Whether you’re seeking individual health insurance or are looking to offer your employee group coverage, brokers simplify the process. But what is their role?
Brokers can help you navigate the federal and state marketplace exchanges and recommend Affordable Care Act-compliant off-exchange plans. They also can help you apply for financial assistance like premium tax credits.
Identifying Your Needs
Health insurance brokers are knowledgeable about the many different types of policies available. They can help you sort through the various plan options, search doctor networks and explain pricing terms like coinsurance, deductibles, and premiums.
You can also apply for financial aid, such as premium tax credits if you purchase through the marketplace. They can even help you enroll in an approved health plan. They can even offer guidance on Affordable Care Act-compliant off-exchange plans, a popular option for small businesses seeking employee coverage.
Professional Colorado health insurance brokers must always consider their client’s best interests. And while no regulations require insurance agents or brokers to disclose their payments from insurers, it is important to note that they receive compensation for their services. This is a fact that is often overlooked or ignored by consumers.
Identifying the Right Coverage
The health insurance market can be confusing and complex, but brokers are trained to sift through the many policy options available to find one that suits each individual’s needs. Their services are free for customers, as they are compensated through commissions from insurance carriers.
They also help explain insurance plan types, terms, and pricing and provide a perspective on the industry that can make it easier for clients to understand what they are paying for.
However, it’s not always easy for them to do that; the health insurance market is constantly changing as carriers enter and exit the exchanges, rewrite their plans, issue executive orders, and debate the fate of Obamacare. This makes it a full-time job to keep up with the market. That’s why some brokers take a more hands-off approach by charging flat fees paid directly by employers, which removes the conflict of interest. These brokers are still available to consult with employees and assist with the purchase process.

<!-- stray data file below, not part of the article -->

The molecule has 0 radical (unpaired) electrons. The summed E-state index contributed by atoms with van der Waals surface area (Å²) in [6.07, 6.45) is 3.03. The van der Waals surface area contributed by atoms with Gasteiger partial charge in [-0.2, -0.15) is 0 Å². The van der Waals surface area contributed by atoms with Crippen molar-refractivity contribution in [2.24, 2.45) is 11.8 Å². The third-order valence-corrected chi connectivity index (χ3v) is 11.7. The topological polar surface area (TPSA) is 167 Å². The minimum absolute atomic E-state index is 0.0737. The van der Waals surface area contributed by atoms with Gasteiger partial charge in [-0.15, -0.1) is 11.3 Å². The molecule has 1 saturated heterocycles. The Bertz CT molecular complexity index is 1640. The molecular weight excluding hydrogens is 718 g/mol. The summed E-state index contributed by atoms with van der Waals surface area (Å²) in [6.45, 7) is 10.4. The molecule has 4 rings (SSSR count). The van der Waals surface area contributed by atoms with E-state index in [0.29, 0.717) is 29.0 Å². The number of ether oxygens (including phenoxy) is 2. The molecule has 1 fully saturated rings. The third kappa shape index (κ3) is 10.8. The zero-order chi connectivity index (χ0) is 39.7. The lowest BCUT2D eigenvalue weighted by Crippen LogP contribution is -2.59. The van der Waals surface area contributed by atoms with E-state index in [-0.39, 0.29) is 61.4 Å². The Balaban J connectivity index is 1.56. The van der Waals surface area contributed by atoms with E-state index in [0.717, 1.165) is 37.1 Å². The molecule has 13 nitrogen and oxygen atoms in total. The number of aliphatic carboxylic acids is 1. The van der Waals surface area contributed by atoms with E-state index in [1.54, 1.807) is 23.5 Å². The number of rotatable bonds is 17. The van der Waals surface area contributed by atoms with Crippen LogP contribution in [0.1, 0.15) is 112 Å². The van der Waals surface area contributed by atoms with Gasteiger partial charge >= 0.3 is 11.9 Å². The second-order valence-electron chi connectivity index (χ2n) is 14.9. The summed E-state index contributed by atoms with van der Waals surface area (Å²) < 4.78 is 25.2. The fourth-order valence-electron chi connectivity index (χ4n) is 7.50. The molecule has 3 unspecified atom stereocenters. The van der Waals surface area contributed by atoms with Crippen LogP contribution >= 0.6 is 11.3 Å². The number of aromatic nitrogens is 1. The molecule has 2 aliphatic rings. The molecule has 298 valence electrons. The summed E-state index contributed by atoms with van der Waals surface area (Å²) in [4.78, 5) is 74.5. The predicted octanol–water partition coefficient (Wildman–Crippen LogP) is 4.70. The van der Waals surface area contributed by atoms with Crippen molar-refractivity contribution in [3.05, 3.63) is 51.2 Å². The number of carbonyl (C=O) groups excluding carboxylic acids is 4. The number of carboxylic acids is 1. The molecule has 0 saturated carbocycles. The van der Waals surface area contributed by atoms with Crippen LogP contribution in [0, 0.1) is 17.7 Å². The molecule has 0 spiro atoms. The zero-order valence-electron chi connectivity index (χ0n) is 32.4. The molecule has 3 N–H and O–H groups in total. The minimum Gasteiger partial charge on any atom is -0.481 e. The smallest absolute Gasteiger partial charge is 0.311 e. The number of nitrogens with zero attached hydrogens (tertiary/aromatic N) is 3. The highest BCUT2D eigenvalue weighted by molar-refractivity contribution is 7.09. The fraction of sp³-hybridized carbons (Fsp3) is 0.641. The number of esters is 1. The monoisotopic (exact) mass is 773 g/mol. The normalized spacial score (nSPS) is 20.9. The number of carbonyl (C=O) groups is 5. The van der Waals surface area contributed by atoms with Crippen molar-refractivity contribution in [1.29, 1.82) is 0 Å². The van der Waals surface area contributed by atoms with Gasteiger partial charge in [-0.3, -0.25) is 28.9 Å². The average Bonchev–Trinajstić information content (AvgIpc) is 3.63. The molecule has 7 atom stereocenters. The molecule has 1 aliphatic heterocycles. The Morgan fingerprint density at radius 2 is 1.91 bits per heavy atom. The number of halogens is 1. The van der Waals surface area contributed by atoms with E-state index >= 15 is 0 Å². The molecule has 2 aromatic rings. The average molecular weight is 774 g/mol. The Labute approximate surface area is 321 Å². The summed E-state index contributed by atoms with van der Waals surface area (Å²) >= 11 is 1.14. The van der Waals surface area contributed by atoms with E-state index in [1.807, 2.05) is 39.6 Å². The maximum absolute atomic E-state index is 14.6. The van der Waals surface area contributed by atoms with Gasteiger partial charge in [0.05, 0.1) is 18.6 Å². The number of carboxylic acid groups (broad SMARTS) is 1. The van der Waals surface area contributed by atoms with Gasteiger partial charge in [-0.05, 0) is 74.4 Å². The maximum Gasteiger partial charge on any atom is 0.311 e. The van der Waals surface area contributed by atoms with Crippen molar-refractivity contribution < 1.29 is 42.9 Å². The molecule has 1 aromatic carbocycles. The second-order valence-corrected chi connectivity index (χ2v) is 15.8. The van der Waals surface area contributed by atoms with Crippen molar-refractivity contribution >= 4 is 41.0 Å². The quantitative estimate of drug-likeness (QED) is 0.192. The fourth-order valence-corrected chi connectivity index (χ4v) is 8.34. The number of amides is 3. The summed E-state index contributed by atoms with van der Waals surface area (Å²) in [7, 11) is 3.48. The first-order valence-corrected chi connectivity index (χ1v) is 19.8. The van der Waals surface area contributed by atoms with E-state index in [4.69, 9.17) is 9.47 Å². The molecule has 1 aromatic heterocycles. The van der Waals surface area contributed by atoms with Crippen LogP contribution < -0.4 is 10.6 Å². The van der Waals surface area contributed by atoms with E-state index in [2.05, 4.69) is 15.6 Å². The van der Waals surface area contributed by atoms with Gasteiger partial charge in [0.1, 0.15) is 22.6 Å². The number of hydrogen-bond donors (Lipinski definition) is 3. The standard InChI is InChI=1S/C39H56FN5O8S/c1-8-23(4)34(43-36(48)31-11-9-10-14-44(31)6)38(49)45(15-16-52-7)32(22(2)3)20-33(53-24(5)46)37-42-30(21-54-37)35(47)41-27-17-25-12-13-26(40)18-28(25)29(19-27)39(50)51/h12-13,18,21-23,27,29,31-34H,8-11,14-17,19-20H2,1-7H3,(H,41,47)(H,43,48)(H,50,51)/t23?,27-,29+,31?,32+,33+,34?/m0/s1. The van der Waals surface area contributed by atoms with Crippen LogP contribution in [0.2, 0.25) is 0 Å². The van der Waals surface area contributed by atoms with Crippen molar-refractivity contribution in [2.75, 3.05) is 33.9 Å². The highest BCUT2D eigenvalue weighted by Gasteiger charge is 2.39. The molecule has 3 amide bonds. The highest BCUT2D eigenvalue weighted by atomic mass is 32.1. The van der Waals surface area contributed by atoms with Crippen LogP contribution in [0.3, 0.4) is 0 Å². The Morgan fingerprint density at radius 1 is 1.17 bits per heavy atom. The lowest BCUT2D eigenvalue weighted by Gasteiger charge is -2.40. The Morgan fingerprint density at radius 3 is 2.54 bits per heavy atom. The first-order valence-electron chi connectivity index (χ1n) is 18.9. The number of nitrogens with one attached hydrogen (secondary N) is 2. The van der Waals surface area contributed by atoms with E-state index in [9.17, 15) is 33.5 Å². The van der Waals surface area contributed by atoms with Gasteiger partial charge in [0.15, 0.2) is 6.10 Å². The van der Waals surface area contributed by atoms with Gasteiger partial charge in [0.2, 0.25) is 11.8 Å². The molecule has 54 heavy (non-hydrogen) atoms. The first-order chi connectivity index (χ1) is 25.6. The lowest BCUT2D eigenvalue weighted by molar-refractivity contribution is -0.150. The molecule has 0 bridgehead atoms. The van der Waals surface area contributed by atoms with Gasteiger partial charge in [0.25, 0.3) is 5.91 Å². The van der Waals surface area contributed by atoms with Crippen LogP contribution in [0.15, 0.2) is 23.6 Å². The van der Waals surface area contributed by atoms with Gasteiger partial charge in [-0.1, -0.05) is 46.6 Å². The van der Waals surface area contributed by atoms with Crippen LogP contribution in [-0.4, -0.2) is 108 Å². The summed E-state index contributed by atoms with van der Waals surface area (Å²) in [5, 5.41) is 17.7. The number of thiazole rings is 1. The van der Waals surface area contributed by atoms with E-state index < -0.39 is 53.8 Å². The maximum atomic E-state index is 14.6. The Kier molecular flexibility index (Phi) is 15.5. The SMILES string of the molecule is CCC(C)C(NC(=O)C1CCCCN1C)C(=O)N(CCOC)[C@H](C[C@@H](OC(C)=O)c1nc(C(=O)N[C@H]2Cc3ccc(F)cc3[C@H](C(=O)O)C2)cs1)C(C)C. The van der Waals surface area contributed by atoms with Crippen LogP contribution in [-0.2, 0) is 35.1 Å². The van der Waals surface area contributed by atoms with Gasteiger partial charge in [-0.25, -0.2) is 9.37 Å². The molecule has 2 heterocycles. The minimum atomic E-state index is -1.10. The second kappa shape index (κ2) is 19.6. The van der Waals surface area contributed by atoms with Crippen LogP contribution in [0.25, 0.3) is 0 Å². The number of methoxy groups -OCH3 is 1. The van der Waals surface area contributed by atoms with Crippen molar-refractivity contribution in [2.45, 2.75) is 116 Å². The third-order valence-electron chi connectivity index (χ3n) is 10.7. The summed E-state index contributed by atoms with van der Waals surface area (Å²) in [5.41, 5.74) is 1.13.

Choosing the Right Plan
Whether you are self-employed or offer a small business with employees, health insurance brokers are a great resource. They can assist you in navigating the complex rules of ACA and other federal and state laws such as ERISA. They also know how to address claims issues and are often a good resource in preventing fines from government agencies.
A broker’s value is magnified in a market with high “search frictions” or difficulty matching customers to products. A broker can reduce this friction and act as a check against exploitative plans.
Choosing the Right Broker
Brokers help to educate customers about the insurance market, explaining common questions like plan types and the meaning of industry-specific terms. They also stay current on relevant insurance laws and regulations, which vary by state and are frequently updated.
Choosing the right broker is crucial, particularly for small- to medium-sized companies. Look for brokers that generally service businesses of the same size or larger, as they will have established processes to manage these accounts efficiently and effectively.
In addition, look for brokers who do not churn their products. Some unscrupulous brokers earn massive year-one commissions by pushing employers to jump among multiple insurers for supplemental coverage, which generates additional revenue each time they do. Thankfully, most brokers do not engage in this practice, but it should be something that you consider when hiring a health insurance broker.